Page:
Recent equipment refreshes have not prevented Australia’s network infrastructure from being vulnerable to failure and security breaches, a new study has warned.
Dimension Data’s 2015 Worldwide Network Barometer found that 48 per cent of Australia’s network equipment is so old that it is no longer eligible for security patches – while a further 67 per cent carry at least one security vulnerability.
Although Australia’s network infrastructure was “still quite exposed”, Paul O'Donohoe, networks general manager with Dimension Data, said that local organisations had moved with the world in implementing more targeted network investment strategies since the global financial crisis.
This approach had seen organisations minimise network operation costs by dealing with vulnerabilities and patching on a case-by-case basis, rather than attempting to enforce standard approaches across all of their infrastructure.
Although Australian companies were hit “quite substantially less than the rest of the world,” O'Donohoe said, “there’s been a change in behaviour. Networks now are a business enablement tool rather than just a compliance engine – and so now companies are now only really investing where the need is, rather than to make sure it’s standard across the entire network.
This approach had driven many companies to extend the life of their assets as long as possible, rather than upgrading them.
“Over the last couple of years we've seen an acceptance to sweat the asset rather than make sure they’re all up to the latest specification,” O'Donohoe said. “However, over the last 12 months we’ve seen more and more change inside the (network) environment based on the need for business agility.”
The strategy was expected to improve network resilience – however, it’s not clear how well it has worked.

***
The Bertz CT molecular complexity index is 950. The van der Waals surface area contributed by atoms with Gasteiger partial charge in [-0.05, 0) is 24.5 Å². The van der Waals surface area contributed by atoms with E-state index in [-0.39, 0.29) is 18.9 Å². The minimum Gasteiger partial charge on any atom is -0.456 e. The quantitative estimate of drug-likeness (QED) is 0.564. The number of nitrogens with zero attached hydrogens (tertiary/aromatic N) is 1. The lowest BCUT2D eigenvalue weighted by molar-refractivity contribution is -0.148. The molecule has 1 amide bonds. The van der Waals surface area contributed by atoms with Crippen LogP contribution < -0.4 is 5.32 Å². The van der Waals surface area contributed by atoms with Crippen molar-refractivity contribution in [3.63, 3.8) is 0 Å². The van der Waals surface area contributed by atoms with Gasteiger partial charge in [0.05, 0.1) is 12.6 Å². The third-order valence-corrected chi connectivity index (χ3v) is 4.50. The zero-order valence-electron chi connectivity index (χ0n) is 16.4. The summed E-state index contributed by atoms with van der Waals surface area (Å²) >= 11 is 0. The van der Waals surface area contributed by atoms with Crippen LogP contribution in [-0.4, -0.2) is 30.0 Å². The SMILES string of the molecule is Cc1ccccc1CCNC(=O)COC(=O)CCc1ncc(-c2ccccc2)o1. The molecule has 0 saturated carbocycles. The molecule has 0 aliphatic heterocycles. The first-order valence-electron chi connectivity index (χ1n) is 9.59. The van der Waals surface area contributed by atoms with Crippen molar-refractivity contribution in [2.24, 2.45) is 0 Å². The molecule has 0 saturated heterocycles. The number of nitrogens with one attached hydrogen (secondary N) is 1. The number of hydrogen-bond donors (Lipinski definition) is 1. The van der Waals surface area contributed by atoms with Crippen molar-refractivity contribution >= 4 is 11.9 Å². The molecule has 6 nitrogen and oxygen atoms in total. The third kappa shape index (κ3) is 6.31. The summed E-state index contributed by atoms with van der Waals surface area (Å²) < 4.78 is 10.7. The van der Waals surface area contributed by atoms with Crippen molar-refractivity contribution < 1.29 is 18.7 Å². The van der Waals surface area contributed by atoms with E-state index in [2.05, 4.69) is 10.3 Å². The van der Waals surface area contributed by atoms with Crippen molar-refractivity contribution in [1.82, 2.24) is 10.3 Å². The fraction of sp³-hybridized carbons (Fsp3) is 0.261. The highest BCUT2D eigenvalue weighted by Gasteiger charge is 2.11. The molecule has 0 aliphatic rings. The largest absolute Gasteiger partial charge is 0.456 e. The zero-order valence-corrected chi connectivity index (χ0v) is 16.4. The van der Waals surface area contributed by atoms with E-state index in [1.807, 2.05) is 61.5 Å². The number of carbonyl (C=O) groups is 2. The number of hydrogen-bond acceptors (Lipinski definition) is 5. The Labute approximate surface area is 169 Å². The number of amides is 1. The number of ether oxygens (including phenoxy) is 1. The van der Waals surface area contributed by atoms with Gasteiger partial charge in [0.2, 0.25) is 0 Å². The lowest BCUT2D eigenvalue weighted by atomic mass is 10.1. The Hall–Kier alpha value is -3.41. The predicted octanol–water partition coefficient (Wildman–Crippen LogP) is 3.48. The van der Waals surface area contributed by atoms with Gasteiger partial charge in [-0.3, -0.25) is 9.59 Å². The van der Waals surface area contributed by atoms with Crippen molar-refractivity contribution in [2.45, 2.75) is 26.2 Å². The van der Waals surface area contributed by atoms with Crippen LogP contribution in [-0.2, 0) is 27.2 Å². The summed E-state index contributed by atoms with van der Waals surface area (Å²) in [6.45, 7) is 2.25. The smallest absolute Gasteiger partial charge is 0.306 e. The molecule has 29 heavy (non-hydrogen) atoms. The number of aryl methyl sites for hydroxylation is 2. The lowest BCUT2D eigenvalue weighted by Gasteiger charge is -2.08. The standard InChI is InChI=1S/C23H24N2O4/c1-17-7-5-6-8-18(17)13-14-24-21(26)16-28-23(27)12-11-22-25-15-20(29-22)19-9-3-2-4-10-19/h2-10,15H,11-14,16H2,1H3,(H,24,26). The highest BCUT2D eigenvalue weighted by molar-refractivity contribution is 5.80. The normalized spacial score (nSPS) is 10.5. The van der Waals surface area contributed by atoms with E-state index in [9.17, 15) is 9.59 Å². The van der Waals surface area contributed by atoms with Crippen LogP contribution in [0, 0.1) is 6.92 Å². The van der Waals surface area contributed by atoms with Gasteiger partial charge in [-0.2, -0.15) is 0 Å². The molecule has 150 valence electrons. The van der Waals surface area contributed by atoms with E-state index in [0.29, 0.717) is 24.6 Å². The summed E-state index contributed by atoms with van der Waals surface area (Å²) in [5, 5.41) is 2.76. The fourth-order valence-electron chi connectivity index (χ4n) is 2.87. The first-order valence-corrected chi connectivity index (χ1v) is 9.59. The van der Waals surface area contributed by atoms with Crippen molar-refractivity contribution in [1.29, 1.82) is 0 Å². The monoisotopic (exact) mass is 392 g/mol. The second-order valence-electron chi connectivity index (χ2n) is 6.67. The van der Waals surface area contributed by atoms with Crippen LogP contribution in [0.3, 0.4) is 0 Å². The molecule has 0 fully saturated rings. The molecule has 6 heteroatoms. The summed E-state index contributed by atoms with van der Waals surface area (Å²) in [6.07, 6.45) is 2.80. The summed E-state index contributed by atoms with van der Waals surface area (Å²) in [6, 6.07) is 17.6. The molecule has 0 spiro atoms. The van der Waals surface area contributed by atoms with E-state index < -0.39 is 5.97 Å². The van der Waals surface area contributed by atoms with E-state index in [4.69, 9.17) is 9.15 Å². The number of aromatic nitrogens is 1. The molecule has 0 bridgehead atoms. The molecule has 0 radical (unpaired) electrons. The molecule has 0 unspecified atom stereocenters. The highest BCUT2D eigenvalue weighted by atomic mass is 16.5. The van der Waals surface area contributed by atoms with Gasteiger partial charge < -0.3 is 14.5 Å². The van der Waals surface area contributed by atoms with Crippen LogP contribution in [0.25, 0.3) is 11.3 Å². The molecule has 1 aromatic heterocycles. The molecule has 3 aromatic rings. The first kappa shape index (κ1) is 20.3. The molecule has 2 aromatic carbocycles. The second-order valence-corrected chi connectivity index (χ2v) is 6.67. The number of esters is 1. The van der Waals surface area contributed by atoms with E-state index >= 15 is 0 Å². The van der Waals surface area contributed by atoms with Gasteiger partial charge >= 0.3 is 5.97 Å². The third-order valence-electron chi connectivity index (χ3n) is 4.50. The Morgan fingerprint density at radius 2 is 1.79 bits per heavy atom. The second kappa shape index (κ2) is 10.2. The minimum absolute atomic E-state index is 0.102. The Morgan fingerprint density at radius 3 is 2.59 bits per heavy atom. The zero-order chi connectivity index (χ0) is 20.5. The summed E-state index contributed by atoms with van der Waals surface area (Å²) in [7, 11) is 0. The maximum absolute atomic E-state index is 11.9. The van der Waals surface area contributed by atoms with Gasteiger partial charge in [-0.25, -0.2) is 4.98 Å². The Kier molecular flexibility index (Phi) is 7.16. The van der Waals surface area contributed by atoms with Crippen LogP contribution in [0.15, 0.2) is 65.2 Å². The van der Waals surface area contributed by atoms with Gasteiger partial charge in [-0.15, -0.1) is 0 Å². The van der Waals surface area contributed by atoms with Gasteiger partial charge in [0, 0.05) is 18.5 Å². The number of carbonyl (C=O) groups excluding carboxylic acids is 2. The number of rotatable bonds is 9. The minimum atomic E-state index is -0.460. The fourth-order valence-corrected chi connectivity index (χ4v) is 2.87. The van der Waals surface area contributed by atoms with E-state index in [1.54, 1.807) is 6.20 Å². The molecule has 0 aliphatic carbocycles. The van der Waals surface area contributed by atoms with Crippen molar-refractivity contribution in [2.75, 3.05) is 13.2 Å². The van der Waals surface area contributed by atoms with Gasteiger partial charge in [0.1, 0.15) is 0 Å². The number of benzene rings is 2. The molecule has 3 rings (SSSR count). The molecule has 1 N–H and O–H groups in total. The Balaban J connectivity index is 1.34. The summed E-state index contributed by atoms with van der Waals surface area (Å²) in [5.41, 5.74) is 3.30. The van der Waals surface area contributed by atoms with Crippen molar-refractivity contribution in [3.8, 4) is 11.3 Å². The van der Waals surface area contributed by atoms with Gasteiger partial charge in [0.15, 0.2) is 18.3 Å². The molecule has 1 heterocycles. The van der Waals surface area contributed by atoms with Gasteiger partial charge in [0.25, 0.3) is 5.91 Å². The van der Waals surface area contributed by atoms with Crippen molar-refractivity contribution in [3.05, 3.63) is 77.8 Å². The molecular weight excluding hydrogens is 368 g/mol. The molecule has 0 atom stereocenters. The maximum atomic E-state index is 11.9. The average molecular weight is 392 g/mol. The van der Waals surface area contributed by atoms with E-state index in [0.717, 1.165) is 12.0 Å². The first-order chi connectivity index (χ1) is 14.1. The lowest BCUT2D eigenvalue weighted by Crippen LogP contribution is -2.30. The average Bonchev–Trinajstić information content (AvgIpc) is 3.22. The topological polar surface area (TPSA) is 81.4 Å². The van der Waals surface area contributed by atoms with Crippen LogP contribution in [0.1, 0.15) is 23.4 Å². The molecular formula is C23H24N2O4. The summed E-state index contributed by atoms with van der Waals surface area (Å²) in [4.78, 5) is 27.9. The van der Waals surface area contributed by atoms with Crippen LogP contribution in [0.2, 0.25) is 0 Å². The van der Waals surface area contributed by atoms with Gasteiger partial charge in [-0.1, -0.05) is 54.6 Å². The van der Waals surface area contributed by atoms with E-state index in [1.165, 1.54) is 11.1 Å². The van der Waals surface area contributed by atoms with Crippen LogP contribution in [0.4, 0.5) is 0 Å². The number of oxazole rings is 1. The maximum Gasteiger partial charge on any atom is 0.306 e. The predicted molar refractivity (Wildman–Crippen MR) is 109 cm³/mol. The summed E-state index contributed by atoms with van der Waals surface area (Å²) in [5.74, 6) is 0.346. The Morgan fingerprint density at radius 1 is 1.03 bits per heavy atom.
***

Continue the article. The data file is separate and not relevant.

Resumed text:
NTT Group’s 2014 global threat intelligence report, released last month, found that 76 per cent of vulnerabilities detected in organisations were at least two years old while 9 per cent were at least 10 years old.
Given that study only dealt with vulnerabilities carrying high threat scores, NTT Group wrote that the finding “should be cause for significant concern about the effectiveness of patch management solutions”.
Banks and other financial institutions continued to be the industry sector most frequently targeted by hackers, accounting for nearly 18 per cent of all attacks NTT Group's analysis detected in 2014.
Attacks against professional services were on the rise.
There was a bright spot for organisations, with NTT Group finding that number of DDoS attacks it was called to respond to fell to 18 per cent in 2014 – nine per cent less than 2013.
Yet any relief may be short-lived: responses to malware threats increased by the same margin, to account for 52 per cent of incidents. This suggests that attackers are changing their attack patterns rather than reducing them.
This article is brought to you by Enex TestLab, content directors for CSO Australia.